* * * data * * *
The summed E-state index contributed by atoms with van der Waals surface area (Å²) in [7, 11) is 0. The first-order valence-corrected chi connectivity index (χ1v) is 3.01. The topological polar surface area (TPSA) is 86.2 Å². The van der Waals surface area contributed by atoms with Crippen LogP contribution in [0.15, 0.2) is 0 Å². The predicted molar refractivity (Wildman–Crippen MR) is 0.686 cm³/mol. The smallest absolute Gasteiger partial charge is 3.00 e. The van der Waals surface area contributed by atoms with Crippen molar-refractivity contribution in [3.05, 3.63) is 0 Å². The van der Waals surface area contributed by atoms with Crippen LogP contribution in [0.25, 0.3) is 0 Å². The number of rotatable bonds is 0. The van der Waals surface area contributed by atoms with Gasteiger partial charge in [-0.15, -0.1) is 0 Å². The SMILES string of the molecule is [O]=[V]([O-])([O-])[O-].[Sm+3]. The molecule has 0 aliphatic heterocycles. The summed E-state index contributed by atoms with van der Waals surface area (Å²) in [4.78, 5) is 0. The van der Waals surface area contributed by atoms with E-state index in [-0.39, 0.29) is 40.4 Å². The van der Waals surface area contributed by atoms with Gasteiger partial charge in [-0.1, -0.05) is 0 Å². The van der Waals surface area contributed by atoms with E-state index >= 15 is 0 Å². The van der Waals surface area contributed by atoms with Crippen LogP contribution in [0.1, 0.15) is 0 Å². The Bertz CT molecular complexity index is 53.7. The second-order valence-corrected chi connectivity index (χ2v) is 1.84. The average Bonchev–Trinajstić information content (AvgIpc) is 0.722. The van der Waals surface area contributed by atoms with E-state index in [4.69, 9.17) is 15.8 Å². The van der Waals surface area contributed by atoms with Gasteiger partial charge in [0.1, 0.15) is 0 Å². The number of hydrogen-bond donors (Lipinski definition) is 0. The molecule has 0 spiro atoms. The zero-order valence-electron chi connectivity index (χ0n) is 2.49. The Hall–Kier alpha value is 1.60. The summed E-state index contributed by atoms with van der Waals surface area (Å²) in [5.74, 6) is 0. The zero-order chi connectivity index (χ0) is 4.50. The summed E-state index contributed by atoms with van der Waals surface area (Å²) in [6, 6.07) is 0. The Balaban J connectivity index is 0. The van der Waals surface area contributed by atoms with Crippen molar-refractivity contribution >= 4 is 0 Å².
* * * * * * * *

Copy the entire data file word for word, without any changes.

The summed E-state index contributed by atoms with van der Waals surface area (Å²) in [7, 11) is 0. The first-order valence-corrected chi connectivity index (χ1v) is 3.01. The topological polar surface area (TPSA) is 86.2 Å². The van der Waals surface area contributed by atoms with Crippen LogP contribution in [0.15, 0.2) is 0 Å². The predicted molar refractivity (Wildman–Crippen MR) is 0.686 cm³/mol. The smallest absolute Gasteiger partial charge is 3.00 e. The van der Waals surface area contributed by atoms with Crippen molar-refractivity contribution in [3.05, 3.63) is 0 Å². The van der Waals surface area contributed by atoms with Crippen LogP contribution in [0.25, 0.3) is 0 Å². The number of rotatable bonds is 0. The van der Waals surface area contributed by atoms with Gasteiger partial charge in [-0.15, -0.1) is 0 Å². The SMILES string of the molecule is [O]=[V]([O-])([O-])[O-].[Sm+3]. The molecule has 0 aliphatic heterocycles. The summed E-state index contributed by atoms with van der Waals surface area (Å²) in [4.78, 5) is 0. The van der Waals surface area contributed by atoms with E-state index in [-0.39, 0.29) is 40.4 Å². The van der Waals surface area contributed by atoms with Gasteiger partial charge in [-0.1, -0.05) is 0 Å². The van der Waals surface area contributed by atoms with E-state index >= 15 is 0 Å². The van der Waals surface area contributed by atoms with Crippen LogP contribution in [0.1, 0.15) is 0 Å². The Bertz CT molecular complexity index is 53.7. The second-order valence-corrected chi connectivity index (χ2v) is 1.84. The average Bonchev–Trinajstić information content (AvgIpc) is 0.722. The van der Waals surface area contributed by atoms with E-state index in [4.69, 9.17) is 15.8 Å². The van der Waals surface area contributed by atoms with Gasteiger partial charge in [0.1, 0.15) is 0 Å². The number of hydrogen-bond donors (Lipinski definition) is 0. The molecule has 0 spiro atoms. The zero-order valence-electron chi connectivity index (χ0n) is 2.49. The Hall–Kier alpha value is 1.60. The summed E-state index contributed by atoms with van der Waals surface area (Å²) in [5.74, 6) is 0. The zero-order chi connectivity index (χ0) is 4.50. The summed E-state index contributed by atoms with van der Waals surface area (Å²) in [6, 6.07) is 0. The Balaban J connectivity index is 0. The van der Waals surface area contributed by atoms with Crippen molar-refractivity contribution >= 4 is 0 Å².